This is actually the fault of the dealer. Not so much because of possible changes during the top or second deal but because he has made the mistake of letting his manner of dealing become over-analyzed through repetition of the deal before the same party. If this is a very close friend not too much harm is done and a lot of value can be accomplished through such an association; however, to permit yourself to be so analyzed by a mere acquaintance is a mistake.

Never be afraid of using any False Deals the first time on any occasion in which there is not the slightest reference to such deals. Always avoid use of such deals if the conversation is about such things.

In any deals you do the first instinctive point that any card man will watch, expert or otherwise, will be the point of contact. That is where the right fingers go to presumably take the card. If you are asked to "Do it again" the watcher will now switch to some other point in an effort to analyze the deal and find its weaknesses. Beware of the card man who out-right asks to see your second, bottom, center or any sleight. The chances are he already has a preconceived notion as to what to look for and is ready to pounce on you.

My advice is to try to avoid doing it and if your ego won t let you, then do it once only. If you are asked to repeat, this time fake it. If he says "Once more," tell him you refuse to prove yourself.

Another alternative is to look him in the eye and say, "You do the deal and I'll be the critic."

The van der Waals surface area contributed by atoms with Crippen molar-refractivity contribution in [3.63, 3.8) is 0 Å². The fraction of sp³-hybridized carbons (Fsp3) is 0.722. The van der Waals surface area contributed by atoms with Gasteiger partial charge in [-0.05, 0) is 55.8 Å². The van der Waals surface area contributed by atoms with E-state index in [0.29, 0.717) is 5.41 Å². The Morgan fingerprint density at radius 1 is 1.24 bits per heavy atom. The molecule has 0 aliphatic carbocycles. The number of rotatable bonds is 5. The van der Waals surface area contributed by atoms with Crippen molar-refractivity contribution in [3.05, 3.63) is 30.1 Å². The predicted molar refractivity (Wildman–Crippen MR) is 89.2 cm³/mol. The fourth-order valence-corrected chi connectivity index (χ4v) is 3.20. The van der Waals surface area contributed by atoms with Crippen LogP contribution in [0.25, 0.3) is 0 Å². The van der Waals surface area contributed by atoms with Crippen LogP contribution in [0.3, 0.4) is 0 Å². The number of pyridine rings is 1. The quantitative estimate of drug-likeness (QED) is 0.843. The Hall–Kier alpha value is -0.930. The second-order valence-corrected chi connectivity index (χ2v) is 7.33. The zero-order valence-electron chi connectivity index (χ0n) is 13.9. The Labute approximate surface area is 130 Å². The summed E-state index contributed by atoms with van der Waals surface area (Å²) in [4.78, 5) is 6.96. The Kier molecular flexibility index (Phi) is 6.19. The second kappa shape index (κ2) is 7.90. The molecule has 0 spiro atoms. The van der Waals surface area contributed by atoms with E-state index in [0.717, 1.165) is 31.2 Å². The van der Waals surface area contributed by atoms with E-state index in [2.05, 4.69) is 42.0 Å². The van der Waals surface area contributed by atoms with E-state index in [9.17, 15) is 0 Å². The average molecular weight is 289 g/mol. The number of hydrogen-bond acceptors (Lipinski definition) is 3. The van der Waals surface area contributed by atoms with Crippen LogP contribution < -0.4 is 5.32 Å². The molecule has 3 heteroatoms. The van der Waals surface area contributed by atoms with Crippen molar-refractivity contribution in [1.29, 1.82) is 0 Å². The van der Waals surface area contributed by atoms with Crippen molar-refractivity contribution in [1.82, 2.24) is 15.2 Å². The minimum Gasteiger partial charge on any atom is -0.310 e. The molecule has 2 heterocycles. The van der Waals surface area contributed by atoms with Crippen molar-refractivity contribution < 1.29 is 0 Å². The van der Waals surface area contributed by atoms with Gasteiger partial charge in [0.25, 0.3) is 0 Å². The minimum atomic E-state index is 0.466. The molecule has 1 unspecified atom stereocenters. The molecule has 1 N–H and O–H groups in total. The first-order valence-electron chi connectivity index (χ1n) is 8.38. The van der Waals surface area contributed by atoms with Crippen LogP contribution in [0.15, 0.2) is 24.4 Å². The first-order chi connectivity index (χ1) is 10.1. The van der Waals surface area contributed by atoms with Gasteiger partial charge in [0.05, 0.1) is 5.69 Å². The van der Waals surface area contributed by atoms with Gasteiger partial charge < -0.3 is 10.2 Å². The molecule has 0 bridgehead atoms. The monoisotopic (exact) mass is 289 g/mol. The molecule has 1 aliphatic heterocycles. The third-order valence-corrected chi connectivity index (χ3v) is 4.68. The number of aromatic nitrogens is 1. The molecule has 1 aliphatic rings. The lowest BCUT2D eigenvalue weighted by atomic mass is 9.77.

When an expert says he knows a dozen or so methods of Second Dealing or bottom dealing or Center Dealing what he really means is he knows several different techniques. Remember that there are only two basic principles in all these deals regardless of technique. These two principles are the striking or pulling out of a card or the pushing or loosening of a card or cards. This is true of all false deals. There may be a question as to which of the two principles is the better - the Strike or Push-Off. They each have their advantages but the overall picture shows the Push-Off principles as having greater possibilities.

There are those who will always use False Deals as a means of getting a reputation quickly. They are always anxious to show their skills in these deals. For these persons I have the following bits of advice.

When doing an exhibition of dealing wherein the obvious solution will be a Second Deal, then by all means use all the other obvious mannerisms that go with it, such as the swing of both hands, peculiar grip, undue speed. In this way any magician watching will assume this is the way you deal seconds, bottoms, etc., so that later, in doing a magical effect, you can switch to the other technique and catch him completely off guard.

If you are looking for compliments on your false dealing, very seldom should you expect it from another who also does False Deals unless both of you are big enough to admit each other's skill. It is amusing to see two such persons demonstrating their technique for one another and each thinking he does it better.

Don't expect any praise from the so-called retired card cheat - only criticism. Not constructive either, but designed to make you feel incompetent. Also if you see someone who actually does do a certain false deal better than you - but you can't admit it to yourself - you will never learn and improve. Don't bury your head in the sand, instead try to find out why he does it better.

If these observations at times seemed repetitious it was done with a purpose. If the reader had missed a point in one place he was sure to come across it in another. Hoping these chapters have been a Good Deal for you, I remain, yours, Edward Mario

0 0

Post a comment